* Shares fall worldwide on worries of stimulus cutback
* Dollar recoups losses, trades flat vs euro after U.S. data
* Oil sets biggest weekly drop since mid-April
By Herbert Lash
NEW YORK, May 24 Global equity markets slipped
on Friday over worries the U.S. Federal Reserve may curb a
stimulus program that has lifted stocks, while the dollar
recovered against the euro after better-than-expected U.S.
durable goods data for April.
Wall Street pared earlier losses to end near break-even,
with the Dow edging into positive territory at the close,
reflecting a willingness to keep the equity rally alive.
"This has been happening all week. Investors are taking
advantage of down days to put more cash to work, especially when
the decline is not based on something fundamental," said Tim
Ghriskey, chief investment officer of Solaris Asset Mangement in
Bedford Hills, New York.
U.S. and European shares marked their first weekly decline
in five weeks after testimony by Fed Chairman Ben Bernanke
earlier in the week sparked speculation the U.S. central bank
will soon trim its support for the economy.
The Fed's purchase of Treasuries and mortgage-backed
securities, being conducted at a monthly pace of $85 billion,
has been a boon to equities markets and other riskier assets.
Bernanke's congressional testimony on Wednesday and the
release that day of minutes from the latest Fed policy-setting
meeting produced a shift that "reintroduced a sense of caution
that has long been absent" in markets, said Peter Kenny, chief
market strategist at Knight Capital in Jersey City, New Jersey.
The Fed minutes showed that some policymakers were willing
to consider scaling back on bond purchases as early as the Fed's
"Now the market has heard Bernanke and seen the minutes and
we're seeing some better data, the market is going to start to
decide where they think the Fed is going, sooner than later,"
said Jason Rogan, managing director of Treasuries trading at
Guggenheim Partners in New York.
MSCI's all-country world equity index fell
0.06 percent, while Europe's broad FTSE Eurofirst 300 index
of leading shares closed down 0.27 percent to 1,226.58.
On Wall Street, the Dow Jones industrial average was
up 8.60 points, or 0.06 percent, at 15,303.10. The Standard &
Poor's 500 Index was down 0.91 point, or 0.06 percent, at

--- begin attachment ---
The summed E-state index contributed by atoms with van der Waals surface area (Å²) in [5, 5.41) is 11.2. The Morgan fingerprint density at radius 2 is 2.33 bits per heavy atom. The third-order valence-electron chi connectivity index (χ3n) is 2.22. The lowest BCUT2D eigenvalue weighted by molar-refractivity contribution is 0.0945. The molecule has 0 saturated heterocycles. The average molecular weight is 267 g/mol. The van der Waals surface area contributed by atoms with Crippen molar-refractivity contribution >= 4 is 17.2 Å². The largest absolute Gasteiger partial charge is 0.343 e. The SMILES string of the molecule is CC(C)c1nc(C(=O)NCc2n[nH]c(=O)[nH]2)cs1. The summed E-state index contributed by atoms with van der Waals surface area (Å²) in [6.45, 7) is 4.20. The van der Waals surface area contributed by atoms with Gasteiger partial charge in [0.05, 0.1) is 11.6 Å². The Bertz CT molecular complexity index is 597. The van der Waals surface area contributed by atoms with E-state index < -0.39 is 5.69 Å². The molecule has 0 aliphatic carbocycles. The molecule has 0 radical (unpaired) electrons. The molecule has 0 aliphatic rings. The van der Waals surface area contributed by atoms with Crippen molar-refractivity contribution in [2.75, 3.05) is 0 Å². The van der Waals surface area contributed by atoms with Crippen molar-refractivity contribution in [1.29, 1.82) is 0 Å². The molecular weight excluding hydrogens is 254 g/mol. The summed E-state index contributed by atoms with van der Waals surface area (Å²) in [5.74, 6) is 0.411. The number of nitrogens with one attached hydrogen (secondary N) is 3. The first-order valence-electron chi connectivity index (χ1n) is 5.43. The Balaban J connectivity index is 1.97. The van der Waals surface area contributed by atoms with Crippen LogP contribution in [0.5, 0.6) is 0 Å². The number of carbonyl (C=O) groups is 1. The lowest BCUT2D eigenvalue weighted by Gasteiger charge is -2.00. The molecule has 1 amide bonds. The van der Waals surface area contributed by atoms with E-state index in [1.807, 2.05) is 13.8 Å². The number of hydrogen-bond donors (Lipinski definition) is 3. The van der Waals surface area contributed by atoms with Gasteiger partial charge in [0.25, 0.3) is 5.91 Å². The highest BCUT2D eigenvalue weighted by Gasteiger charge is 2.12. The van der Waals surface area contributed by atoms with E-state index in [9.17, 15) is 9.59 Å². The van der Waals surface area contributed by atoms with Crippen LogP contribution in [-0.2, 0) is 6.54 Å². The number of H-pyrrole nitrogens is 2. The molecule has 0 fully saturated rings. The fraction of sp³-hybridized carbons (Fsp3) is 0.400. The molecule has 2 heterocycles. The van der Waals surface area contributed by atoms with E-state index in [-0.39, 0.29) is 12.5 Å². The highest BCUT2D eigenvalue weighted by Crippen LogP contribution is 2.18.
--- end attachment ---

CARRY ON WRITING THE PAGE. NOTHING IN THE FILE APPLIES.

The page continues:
1,649.60. The Nasdaq Composite Index was down 0.27
point, or 0.01 percent, at 3,459.14.
Gold prices initially rose, but then reversed course to
trade lower. Spot gold prices fell $6.99 an ounce to
$1,383.70. COMEX June gold futures closed at $1,386.6 per
ounce, down $5.20.
Orders for long-lasting U.S. manufactured goods rose more
than expected in April, a hopeful sign that a sharp slowdown in
factory output could soon run its course.
New orders for durable goods increased 3.3 percent last
month, the U.S. Commerce Department said, and it revised prior
readings for orders to show a smaller decline in March than
The dollar extended its declines against the yen in
afternoon trade and was on track for its biggest weekly loss in
three years against the Japanese currency.
The euro was last at $1.2928, down about 0.05 percent
against the dollar. Against the yen, the dollar was last
0.94 percent lower, at 101.07 yen.
Earlier, the euro had risen against the dollar after the
monthly German Ifo survey showed that business morale improved
more than expected in May. The data suggested that Germany,
Europe's biggest economy, is picking up, making further euro
zone monetary easing less likely.
Oil prices rebounded in late afternoon trading in New York
after a report of a gasoline unit shutdown at a refinery and as
traders bought contracts to cover short positions ahead of a
long holiday weekend in the United States.
Genscape said it detected the shutdown of the 70,000 barrel
per day fluid catalytic cracker at Irving Oil's 300,000 bpd
refinery in St. John's, Canada.
Brent rose 20 cents to settle at $102.64 a barrel.
U.S. crude fell 10 cents to settle at $94.15 a barrel.
U.S. Treasuries prices edged up as traders evaluated the
likelihood of the Fed pulling back on bond purchases and whether
the recent selloff was overdone.
The benchmark 10-year U.S. Treasury note was up
1/32 in price to yield 2.0107 percent.